Paradoxes in<br />
What’s a paradox?<br />a statement or proposition that seems self-contradictory or absurd<br />It makes the situation impo...
Examples of famous paradoxes in history<br />Can an God create a rock too heavy to lift?<br />You will never reach point B...
The Liar Paradox is among the simplest of paradoxes. It can be traced back at least as far as Eubulides of Miletus, a four...
If we suggest that what the man says is true, then we end in contradiction: if the man’s claim that he is lying is true, t...
If we suggest that what the man says is false, then we are no better off: if the man’s claim that he is lying is false, th...
Both answers are logical contradictions; it cannot be the case either that what the man says is true or that what the man ...
This statement is false. <br />   (A) If the statement is true, everything asserted in it must be true. However, because t...
Three Laws of Thought (Aristotle)<br />An object is what it is.  (Law of identity)<br />A cannot be both A and B .  (Law o...
Is this a paradox?<br />
Paradox
Paradox
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Paradox

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paradoxes, Artistotle's Laws of thought

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Paradox

  1. 1. Paradoxes in<br />
  2. 2.
  3. 3. What’s a paradox?<br />a statement or proposition that seems self-contradictory or absurd<br />It makes the situation impossible<br />a self-contradictory and false proposition. <br />
  4. 4. Examples of famous paradoxes in history<br />Can an God create a rock too heavy to lift?<br />You will never reach point B from point A as you must always get half-way there, and half of the half, and half of that half, and so on... (This is also a paradox of the infinite) <br />A man travels back in time to discover the cause of a famous fire. While in the building where the fire started, he accidentally knocks over a kerosene lantern and causes a fire, the same fire that would inspire him, years later, to travel back in time. It would seem that as a result of time travel, he appears to have no beginning. <br />
  5. 5. The Liar Paradox is among the simplest of paradoxes. It can be traced back at least as far as Eubulides of Miletus, a fourth-century B.C. Greek philosopher.<br />Eubulides’ version of the paradox is this: A man says that he is lying; is what he says true or false?<br />However we answer this question, difficulties arise.<br />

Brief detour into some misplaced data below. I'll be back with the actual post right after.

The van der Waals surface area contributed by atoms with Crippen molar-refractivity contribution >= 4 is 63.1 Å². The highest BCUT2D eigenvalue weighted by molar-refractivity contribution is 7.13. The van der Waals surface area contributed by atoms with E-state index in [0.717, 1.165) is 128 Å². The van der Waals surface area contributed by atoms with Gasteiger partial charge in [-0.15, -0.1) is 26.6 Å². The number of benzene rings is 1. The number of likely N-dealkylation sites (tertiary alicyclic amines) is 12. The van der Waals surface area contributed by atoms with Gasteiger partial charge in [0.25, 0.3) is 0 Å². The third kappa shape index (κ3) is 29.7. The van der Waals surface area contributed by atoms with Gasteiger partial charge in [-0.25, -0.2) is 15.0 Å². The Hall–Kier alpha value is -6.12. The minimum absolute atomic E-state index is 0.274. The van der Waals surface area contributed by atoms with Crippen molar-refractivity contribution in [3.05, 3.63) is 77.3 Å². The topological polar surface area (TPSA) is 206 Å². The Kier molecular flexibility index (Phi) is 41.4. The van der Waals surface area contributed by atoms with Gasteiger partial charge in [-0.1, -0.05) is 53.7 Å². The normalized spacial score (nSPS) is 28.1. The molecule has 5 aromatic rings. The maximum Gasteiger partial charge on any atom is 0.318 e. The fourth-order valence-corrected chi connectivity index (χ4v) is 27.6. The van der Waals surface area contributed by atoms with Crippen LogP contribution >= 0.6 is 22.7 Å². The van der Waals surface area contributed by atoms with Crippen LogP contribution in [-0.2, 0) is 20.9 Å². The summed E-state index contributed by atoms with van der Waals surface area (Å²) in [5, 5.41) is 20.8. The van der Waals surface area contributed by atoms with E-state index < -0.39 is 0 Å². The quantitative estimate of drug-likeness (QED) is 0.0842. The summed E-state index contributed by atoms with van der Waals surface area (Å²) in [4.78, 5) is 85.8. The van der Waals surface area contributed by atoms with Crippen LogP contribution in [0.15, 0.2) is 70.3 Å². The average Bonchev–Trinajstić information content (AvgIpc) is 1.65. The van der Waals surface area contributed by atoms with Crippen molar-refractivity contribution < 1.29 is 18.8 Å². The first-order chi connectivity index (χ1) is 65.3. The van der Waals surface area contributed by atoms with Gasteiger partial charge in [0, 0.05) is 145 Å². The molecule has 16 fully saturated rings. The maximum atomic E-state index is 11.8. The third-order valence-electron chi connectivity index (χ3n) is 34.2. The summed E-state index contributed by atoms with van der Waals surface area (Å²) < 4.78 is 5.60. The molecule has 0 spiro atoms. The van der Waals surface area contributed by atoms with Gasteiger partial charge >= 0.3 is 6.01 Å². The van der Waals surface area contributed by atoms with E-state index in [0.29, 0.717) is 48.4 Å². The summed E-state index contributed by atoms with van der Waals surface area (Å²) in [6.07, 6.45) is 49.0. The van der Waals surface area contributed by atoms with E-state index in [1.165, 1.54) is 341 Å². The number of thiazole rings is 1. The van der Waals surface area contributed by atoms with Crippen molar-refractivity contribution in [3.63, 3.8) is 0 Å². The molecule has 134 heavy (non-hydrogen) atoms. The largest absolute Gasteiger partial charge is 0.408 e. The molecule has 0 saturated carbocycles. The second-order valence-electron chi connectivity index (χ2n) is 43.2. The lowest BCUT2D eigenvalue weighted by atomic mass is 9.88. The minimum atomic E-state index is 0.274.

6. 6. If we suggest that what the man says is true, then we end in contradiction: if the man’s claim that he is lying is true, then he is lying, in which case what he says is false.<br />
  7. 7. If we suggest that what the man says is false, then we are no better off: if the man’s claim that he is lying is false, then he is not lying, in which case what he says is true.<br />
  8. 8. Both answers are logical contradictions; it cannot be the case either that what the man says is true or that what the man says is false.<br /> Sentences can be constructed that cannot consistently be assigned a truth value even though they are completely in accord with grammar and semantic rules.<br />
  9. 9. This statement is false. <br /> (A) If the statement is true, everything asserted in it must be true. However, because the statement asserts that it is itself false, it must be false. So the hypothesis that it is true leads to the contradiction that it is false. Yet the sentence cannot be false for that hypothesis also leads to contradiction. If the statement is false, then what it says about itself is not true. It says that it is false, so that must not be true. Hence, it is true. <br /> Under either hypothesis, the statement is both true and false. This cannot be. This is a logical paradox. <br />
  10. 10. Three Laws of Thought (Aristotle)<br />An object is what it is. (Law of identity)<br />A cannot be both A and B . (Law of contradiction or no proposition can be both true and not true.)<br />Every statement is either true or false; there is nothing in between. (Law of the excluded middle.)<br />
  11. 11. Is this a paradox?<br />
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